These are the kinds of projects that make me excited about where humanities work is headed within the digital evolution. My venture to other sites via hyperlinks also speak to Bell’s (among other scholars’) argument about non-linear and infinite learning potential guided by the reader’s interests. This project also brings up questions about open source work, which seems to be a hotly contested issue within this larger conversation about academic work in the digital age.

As I addressed in my post last week, I’m overwhelmed with more questions than a definite understanding of what digital humanities is and what it means for my professional future as well as my stress level.

Online Identity Crisis

I’ve grappled over this issue before – how to create/maintain my digital identity. In hindsight, I wish I wrestled with this online from the get-go rather than in my head and notebook (or in a course assignment requiring me to blog on the topic). For starters I would have spent more time productively blogging than feeling paralyzed over how to articulate my pseudo professional status. (Which by the way I’ve settled on “professional student,” “educator,” “PhD student,” and “masochist” depending on my mood that day.)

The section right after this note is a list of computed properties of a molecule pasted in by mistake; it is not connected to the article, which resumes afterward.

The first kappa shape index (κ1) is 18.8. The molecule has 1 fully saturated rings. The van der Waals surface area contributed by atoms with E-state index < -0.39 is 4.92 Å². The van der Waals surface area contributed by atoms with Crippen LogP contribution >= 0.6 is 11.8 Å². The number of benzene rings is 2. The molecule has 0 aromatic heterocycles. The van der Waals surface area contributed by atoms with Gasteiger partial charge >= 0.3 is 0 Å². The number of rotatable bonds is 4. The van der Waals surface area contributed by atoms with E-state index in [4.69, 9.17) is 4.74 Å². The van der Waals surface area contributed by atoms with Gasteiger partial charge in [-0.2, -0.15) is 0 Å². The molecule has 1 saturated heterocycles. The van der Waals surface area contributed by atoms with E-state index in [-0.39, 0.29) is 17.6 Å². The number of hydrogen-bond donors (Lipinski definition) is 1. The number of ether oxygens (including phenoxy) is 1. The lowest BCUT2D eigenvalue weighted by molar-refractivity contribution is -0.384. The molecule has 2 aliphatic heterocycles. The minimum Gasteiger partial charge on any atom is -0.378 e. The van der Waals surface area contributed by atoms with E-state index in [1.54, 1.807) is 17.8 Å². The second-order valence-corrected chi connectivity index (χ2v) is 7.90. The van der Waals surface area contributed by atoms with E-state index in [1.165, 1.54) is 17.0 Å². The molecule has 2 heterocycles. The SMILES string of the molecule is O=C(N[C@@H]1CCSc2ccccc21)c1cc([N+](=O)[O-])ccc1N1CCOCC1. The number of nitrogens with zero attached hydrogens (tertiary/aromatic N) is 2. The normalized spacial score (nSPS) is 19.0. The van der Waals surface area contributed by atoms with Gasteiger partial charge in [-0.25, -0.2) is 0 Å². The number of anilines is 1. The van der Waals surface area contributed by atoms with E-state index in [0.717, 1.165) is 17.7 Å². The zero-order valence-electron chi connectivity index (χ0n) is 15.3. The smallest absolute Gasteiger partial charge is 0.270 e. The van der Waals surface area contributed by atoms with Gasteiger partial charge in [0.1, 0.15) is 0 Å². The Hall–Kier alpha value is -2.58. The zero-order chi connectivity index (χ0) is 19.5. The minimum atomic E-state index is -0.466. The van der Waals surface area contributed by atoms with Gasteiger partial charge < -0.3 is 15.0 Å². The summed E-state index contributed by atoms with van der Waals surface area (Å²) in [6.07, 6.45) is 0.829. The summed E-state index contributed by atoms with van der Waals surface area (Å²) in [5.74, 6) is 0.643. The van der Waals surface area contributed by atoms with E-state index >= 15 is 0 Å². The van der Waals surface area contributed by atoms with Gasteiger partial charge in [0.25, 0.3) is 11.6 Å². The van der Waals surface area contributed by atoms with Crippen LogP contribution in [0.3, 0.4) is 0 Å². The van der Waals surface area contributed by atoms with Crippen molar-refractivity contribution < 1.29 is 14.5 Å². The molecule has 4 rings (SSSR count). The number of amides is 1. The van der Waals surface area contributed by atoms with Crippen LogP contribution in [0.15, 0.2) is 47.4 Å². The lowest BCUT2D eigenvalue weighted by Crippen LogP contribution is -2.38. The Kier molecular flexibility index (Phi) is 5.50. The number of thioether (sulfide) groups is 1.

I first started seriously considering my online presence after joining a small word-of-mouth group called “permanent beta.” This was a few years ago. We are a group of women that gather once in a while to bounce professional concerns off of each other (I’m the only academic). Almost every meeting we chat about online presence and social media issues. Two large takeaways I got from this group are that our online identity isn’t fixed and that it’s better to actively take charge of it than passively hope we look okay in internet-o-shpere.

This Stanford piece on virtual identities had me at the first sentence, “First impressions have gone virtual.” Among two other very interesting courses (American Sexuality and Autobiographical Writing) I’m taking Digital History, which once again brings me to consider my online identity. Here are a few self-inflicted roadblocks I’ve faced preventing an active investment in my online identity (and by extension blogging more frequently):